Mini-Flood 48: Weldon Spring Site

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photo by Jason Gray

Ever been to a nuclear waste containment cell? Here is your chance! The Weldon Spring Site is at once terrifying and beautiful, a testament to both the destructive power of mankind and its capability to renew. Onsite is a Museum, the cell, and the surrounding Hamburg Trail (features information about the towns that had to be relocated for this project to occur).

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photo by Michelle Williams

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photo by Sue Rakers

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photo by Lina Walz-Salvador

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photo by Becky Sanders

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photo by Becky Sanders

As the U.S. war machine came back to life with the country’s entry into World War II, St. Louis once again played a prominent role in the development and manufacture of ordinance.  As a result, the Department of the Army acquired over 17,000 acres of land at Weldon Spring, causing the relocation of three towns (Howell, Hamburg and Toonerville), as a secure site for the production of TNT and DNT.  After the war, an early effort to decontaminate the government-licensed facilities resulted in the death of several workers.  The U.S. Army Corps of Engineers was then employed to burn the soil and production facilities in place.  As well, more than 100,000 pounds of TNT and 80,000 pounds of DNT were incinerated on site.

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photo by Michelle Bates

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photo by Sue Rakers

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photo by Lina Walz-Salvador

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photo by Libby Kimutis

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photo by Michelle Williams

In the 1950’s, the Weldon Spring Site was reconsidered as a uranium feed materials plant, and in 1957, new operations contracted by Mallinckrodt Chemical Works began assaying yellow cake uranium.  Beginning in the 1960’s, former quarries at Weldon Spring were used to deposit waste materials from Mallinckrodt’s uranium processing plant downtown (site where uranium for one of the atom bombs dropped on Japan was refined) and from the Army’s arsenal in Granite City (several thousand barrels of radioactive waste came to Weldon Spring from this facility).  As the country entered into war in southeast Asia in the 1960’s, plans were made to produce Agent Orange at Weldon Spring, but this never came to pass.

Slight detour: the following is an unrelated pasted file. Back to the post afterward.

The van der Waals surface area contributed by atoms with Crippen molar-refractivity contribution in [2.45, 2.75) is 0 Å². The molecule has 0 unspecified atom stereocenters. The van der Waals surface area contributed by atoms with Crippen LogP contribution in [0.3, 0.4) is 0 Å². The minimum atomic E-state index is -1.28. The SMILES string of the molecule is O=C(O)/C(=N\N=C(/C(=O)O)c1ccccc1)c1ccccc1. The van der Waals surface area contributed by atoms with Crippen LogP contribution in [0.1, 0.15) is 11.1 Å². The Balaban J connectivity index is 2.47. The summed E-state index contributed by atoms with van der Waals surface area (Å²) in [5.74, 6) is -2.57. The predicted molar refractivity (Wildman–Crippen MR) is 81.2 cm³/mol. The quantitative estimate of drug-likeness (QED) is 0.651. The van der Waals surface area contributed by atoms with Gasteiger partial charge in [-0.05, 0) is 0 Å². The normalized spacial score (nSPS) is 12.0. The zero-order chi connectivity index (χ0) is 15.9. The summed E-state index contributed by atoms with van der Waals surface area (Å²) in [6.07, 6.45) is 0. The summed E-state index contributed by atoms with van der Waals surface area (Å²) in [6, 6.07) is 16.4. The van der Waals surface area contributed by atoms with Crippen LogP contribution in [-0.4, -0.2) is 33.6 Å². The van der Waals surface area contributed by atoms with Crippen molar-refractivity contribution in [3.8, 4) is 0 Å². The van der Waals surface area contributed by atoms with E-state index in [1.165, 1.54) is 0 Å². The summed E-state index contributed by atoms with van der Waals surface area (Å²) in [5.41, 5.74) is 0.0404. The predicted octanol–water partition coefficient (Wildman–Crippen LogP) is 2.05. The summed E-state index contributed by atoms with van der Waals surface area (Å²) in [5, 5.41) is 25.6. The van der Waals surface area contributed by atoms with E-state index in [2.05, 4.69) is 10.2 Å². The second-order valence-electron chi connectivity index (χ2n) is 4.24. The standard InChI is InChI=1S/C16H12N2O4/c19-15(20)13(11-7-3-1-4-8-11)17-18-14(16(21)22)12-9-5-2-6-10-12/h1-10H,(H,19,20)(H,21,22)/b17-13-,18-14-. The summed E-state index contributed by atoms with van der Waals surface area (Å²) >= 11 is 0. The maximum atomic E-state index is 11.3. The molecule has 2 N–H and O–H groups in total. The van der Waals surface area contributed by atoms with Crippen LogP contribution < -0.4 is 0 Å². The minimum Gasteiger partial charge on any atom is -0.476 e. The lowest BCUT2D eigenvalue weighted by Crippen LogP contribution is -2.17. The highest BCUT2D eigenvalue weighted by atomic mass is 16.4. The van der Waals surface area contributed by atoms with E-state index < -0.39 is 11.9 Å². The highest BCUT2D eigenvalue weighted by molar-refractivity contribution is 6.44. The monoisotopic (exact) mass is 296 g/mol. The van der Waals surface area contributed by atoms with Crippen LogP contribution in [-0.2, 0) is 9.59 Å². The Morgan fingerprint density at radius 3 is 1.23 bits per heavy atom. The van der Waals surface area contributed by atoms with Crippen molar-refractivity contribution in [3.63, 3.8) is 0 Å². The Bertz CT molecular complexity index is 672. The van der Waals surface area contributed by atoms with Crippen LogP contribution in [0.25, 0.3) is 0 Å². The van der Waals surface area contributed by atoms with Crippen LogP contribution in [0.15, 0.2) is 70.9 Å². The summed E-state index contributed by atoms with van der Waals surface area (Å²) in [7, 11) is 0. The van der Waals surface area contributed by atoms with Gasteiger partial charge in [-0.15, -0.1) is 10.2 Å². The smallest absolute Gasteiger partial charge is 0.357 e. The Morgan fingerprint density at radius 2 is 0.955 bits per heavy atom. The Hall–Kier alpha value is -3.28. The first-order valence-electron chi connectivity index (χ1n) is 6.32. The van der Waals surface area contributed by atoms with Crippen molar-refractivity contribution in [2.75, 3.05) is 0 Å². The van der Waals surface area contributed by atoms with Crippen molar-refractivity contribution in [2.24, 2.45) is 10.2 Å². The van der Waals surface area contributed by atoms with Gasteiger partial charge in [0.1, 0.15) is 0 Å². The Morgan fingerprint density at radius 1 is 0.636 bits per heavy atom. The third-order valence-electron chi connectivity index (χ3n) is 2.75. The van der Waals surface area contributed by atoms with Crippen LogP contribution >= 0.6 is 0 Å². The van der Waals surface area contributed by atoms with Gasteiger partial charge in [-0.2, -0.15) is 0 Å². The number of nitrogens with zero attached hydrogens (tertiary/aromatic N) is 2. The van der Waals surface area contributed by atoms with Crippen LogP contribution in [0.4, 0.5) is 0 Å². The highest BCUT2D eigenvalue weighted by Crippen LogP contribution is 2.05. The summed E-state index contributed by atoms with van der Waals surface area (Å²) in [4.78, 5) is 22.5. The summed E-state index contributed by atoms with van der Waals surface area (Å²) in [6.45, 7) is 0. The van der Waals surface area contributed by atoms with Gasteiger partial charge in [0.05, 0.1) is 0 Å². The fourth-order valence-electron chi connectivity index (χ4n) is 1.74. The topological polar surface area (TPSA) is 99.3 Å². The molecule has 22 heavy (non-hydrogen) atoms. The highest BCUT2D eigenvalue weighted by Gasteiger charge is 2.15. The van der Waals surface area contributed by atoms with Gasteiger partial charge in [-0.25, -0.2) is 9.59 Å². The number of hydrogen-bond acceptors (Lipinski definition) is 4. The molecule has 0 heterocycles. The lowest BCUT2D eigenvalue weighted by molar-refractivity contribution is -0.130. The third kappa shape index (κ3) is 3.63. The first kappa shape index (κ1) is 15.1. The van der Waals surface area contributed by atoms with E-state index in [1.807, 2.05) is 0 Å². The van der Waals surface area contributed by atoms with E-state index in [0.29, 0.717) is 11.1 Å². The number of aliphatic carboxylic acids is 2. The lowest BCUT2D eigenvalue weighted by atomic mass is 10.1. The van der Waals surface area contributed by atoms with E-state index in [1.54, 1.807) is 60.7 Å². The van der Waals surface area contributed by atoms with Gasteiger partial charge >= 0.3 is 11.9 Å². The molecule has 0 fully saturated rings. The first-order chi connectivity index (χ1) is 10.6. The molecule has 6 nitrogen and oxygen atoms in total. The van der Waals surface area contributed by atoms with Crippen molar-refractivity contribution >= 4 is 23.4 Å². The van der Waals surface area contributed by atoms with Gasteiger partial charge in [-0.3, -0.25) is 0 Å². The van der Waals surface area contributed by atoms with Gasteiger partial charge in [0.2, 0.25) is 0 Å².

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photo by Sue Rakers

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photo by Dan Henrichs

As the Weldon Spring Site was deactivated, a long and pronounced period passed of not knowing exactly what to do with the site or the waste material dumped there.  Throughout the 1970’s and 80’s, the Government sponsored innumerable studies resulting in sometimes incompatible conclusions.  Portions of the site were decontaminated or otherwise further isolated from contact, but the quarries remained the biggest problem, especially as they collected rain water and their impact on natural ecology and human settlements nearby (including a high school just yards away!) due to runoff was inconclusive.  The decision to make the site safe again was made in the early 1990’s, and efforts toward this aim continued over the decade following.  In October of 2001, the “last rock” was placed on the cap of a cell designed to encapsulate and stabilize the site’s radioactive material.  This cell measures 1400′ by 1400′ and stands over 75′ tall.  The next year, the Weldon Spring Site Interpretive Center opened; a veritable museum dedicated to the history (good and bad) of the site and surrounding area.

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photo by Dan Henrichs

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photo by Michelle Bates

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photo by Jason Gray

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photo by Libby Kimutis

Today, the grounds of Weldon Spring Site display the results of several departments’ hard work (both State and Federal) to return the setting to as natural state as possible.  Several migratory species are again using the area for their migrations through the region.  No doubt, this should be a stop on your list of places in or near St. Louis to see; from the excellent and informative Museum, to the views from the top of the cell, to a wilderness walk along Hamburg Trail, Weldon Spring Site has a little something for everyone.

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photo by Michelle Bates

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photo by Becky Sanders

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photo by Dan Henrichs

MAP:

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